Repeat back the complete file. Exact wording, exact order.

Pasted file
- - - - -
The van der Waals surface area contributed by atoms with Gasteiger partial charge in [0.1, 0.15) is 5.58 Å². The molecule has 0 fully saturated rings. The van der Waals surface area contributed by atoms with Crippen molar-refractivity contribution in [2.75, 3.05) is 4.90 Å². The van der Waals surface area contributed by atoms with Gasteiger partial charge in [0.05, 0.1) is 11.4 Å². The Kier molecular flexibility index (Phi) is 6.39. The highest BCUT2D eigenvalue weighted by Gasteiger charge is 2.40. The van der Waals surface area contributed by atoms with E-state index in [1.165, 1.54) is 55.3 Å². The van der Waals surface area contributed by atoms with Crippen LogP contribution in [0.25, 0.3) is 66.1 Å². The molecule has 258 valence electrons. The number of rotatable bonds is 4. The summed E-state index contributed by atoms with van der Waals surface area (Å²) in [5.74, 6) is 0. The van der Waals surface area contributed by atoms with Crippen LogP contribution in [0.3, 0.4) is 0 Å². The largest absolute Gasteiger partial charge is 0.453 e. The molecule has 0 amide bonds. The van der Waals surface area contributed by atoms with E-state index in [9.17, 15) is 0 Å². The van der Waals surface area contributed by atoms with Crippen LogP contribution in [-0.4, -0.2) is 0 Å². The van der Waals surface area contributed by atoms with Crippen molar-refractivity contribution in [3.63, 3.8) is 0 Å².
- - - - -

The van der Waals surface area contributed by atoms with Gasteiger partial charge in [0.1, 0.15) is 5.58 Å². The molecule has 0 fully saturated rings. The van der Waals surface area contributed by atoms with Crippen molar-refractivity contribution in [2.75, 3.05) is 4.90 Å². The van der Waals surface area contributed by atoms with Gasteiger partial charge in [0.05, 0.1) is 11.4 Å². The Kier molecular flexibility index (Phi) is 6.39. The highest BCUT2D eigenvalue weighted by Gasteiger charge is 2.40. The van der Waals surface area contributed by atoms with E-state index in [1.165, 1.54) is 55.3 Å². The van der Waals surface area contributed by atoms with Crippen LogP contribution in [0.25, 0.3) is 66.1 Å². The molecule has 258 valence electrons. The number of rotatable bonds is 4. The summed E-state index contributed by atoms with van der Waals surface area (Å²) in [5.74, 6) is 0. The van der Waals surface area contributed by atoms with Crippen LogP contribution in [0.3, 0.4) is 0 Å². The largest absolute Gasteiger partial charge is 0.453 e. The molecule has 0 amide bonds. The van der Waals surface area contributed by atoms with E-state index in [9.17, 15) is 0 Å². The van der Waals surface area contributed by atoms with Crippen LogP contribution in [-0.4, -0.2) is 0 Å². The van der Waals surface area contributed by atoms with Crippen molar-refractivity contribution in [3.63, 3.8) is 0 Å².